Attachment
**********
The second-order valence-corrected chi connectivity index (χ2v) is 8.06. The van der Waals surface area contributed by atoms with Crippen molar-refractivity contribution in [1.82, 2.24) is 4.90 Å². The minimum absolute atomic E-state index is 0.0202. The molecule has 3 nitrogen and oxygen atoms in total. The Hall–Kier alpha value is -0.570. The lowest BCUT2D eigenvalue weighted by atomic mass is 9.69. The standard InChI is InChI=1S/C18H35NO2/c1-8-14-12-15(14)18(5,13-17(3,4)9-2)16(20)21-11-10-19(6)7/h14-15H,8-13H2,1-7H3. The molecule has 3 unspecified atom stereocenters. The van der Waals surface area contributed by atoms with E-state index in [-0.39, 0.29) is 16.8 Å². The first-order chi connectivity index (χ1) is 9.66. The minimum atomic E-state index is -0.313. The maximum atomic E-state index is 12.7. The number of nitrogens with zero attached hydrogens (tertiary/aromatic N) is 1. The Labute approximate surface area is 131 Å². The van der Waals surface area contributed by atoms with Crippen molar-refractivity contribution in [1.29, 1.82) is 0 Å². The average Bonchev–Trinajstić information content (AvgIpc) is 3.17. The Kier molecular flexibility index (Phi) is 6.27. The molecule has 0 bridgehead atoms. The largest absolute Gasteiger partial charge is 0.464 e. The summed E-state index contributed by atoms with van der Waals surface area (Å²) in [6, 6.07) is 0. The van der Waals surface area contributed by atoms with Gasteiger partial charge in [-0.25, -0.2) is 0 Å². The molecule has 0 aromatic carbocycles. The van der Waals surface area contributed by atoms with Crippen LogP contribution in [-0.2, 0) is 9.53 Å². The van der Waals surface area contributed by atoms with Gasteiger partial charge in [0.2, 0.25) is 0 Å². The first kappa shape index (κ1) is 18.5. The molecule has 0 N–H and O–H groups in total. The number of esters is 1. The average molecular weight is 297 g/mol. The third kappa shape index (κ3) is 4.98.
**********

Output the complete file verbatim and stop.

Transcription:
The second-order valence-corrected chi connectivity index (χ2v) is 8.06. The van der Waals surface area contributed by atoms with Crippen molar-refractivity contribution in [1.82, 2.24) is 4.90 Å². The minimum absolute atomic E-state index is 0.0202. The molecule has 3 nitrogen and oxygen atoms in total. The Hall–Kier alpha value is -0.570. The lowest BCUT2D eigenvalue weighted by atomic mass is 9.69. The standard InChI is InChI=1S/C18H35NO2/c1-8-14-12-15(14)18(5,13-17(3,4)9-2)16(20)21-11-10-19(6)7/h14-15H,8-13H2,1-7H3. The molecule has 3 unspecified atom stereocenters. The van der Waals surface area contributed by atoms with E-state index in [-0.39, 0.29) is 16.8 Å². The first-order chi connectivity index (χ1) is 9.66. The minimum atomic E-state index is -0.313. The maximum atomic E-state index is 12.7. The number of nitrogens with zero attached hydrogens (tertiary/aromatic N) is 1. The Labute approximate surface area is 131 Å². The van der Waals surface area contributed by atoms with Crippen molar-refractivity contribution in [1.29, 1.82) is 0 Å². The average Bonchev–Trinajstić information content (AvgIpc) is 3.17. The Kier molecular flexibility index (Phi) is 6.27. The molecule has 0 bridgehead atoms. The largest absolute Gasteiger partial charge is 0.464 e. The summed E-state index contributed by atoms with van der Waals surface area (Å²) in [6, 6.07) is 0. The van der Waals surface area contributed by atoms with Gasteiger partial charge in [-0.25, -0.2) is 0 Å². The molecule has 0 aromatic carbocycles. The van der Waals surface area contributed by atoms with Crippen LogP contribution in [-0.2, 0) is 9.53 Å². The van der Waals surface area contributed by atoms with Gasteiger partial charge in [0.2, 0.25) is 0 Å². The first kappa shape index (κ1) is 18.5. The molecule has 0 N–H and O–H groups in total. The number of esters is 1. The average molecular weight is 297 g/mol. The third kappa shape index (κ3) is 4.98.